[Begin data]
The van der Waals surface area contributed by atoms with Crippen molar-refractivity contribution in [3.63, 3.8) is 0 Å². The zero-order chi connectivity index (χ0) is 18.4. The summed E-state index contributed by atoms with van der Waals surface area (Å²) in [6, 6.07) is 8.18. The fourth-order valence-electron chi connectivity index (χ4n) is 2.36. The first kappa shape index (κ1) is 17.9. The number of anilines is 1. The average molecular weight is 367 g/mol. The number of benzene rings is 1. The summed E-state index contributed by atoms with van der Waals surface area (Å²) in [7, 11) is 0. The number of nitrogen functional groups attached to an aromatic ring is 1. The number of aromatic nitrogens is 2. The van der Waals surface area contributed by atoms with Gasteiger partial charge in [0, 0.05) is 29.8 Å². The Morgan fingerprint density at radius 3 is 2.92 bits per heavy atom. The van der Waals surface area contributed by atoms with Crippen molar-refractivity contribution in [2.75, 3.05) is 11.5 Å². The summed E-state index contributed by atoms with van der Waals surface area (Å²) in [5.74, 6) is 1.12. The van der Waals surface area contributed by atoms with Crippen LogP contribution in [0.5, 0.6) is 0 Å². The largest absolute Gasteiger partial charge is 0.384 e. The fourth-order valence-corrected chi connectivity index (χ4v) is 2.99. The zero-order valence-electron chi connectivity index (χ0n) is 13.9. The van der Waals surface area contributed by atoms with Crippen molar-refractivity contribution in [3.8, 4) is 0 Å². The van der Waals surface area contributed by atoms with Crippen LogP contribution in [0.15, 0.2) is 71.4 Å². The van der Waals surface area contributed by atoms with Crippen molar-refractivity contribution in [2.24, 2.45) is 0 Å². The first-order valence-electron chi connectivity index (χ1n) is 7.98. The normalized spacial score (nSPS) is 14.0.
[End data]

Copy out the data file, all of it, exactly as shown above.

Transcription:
The van der Waals surface area contributed by atoms with Crippen molar-refractivity contribution in [3.63, 3.8) is 0 Å². The zero-order chi connectivity index (χ0) is 18.4. The summed E-state index contributed by atoms with van der Waals surface area (Å²) in [6, 6.07) is 8.18. The fourth-order valence-electron chi connectivity index (χ4n) is 2.36. The first kappa shape index (κ1) is 17.9. The number of anilines is 1. The average molecular weight is 367 g/mol. The number of benzene rings is 1. The summed E-state index contributed by atoms with van der Waals surface area (Å²) in [7, 11) is 0. The number of nitrogen functional groups attached to an aromatic ring is 1. The number of aromatic nitrogens is 2. The van der Waals surface area contributed by atoms with Gasteiger partial charge in [0, 0.05) is 29.8 Å². The Morgan fingerprint density at radius 3 is 2.92 bits per heavy atom. The van der Waals surface area contributed by atoms with Crippen molar-refractivity contribution in [2.75, 3.05) is 11.5 Å². The summed E-state index contributed by atoms with van der Waals surface area (Å²) in [5.74, 6) is 1.12. The van der Waals surface area contributed by atoms with Crippen LogP contribution in [0.5, 0.6) is 0 Å². The largest absolute Gasteiger partial charge is 0.384 e. The fourth-order valence-corrected chi connectivity index (χ4v) is 2.99. The zero-order valence-electron chi connectivity index (χ0n) is 13.9. The van der Waals surface area contributed by atoms with Crippen molar-refractivity contribution in [3.8, 4) is 0 Å². The van der Waals surface area contributed by atoms with Crippen LogP contribution in [0.15, 0.2) is 71.4 Å². The van der Waals surface area contributed by atoms with Crippen molar-refractivity contribution in [2.24, 2.45) is 0 Å². The first-order valence-electron chi connectivity index (χ1n) is 7.98. The normalized spacial score (nSPS) is 14.0.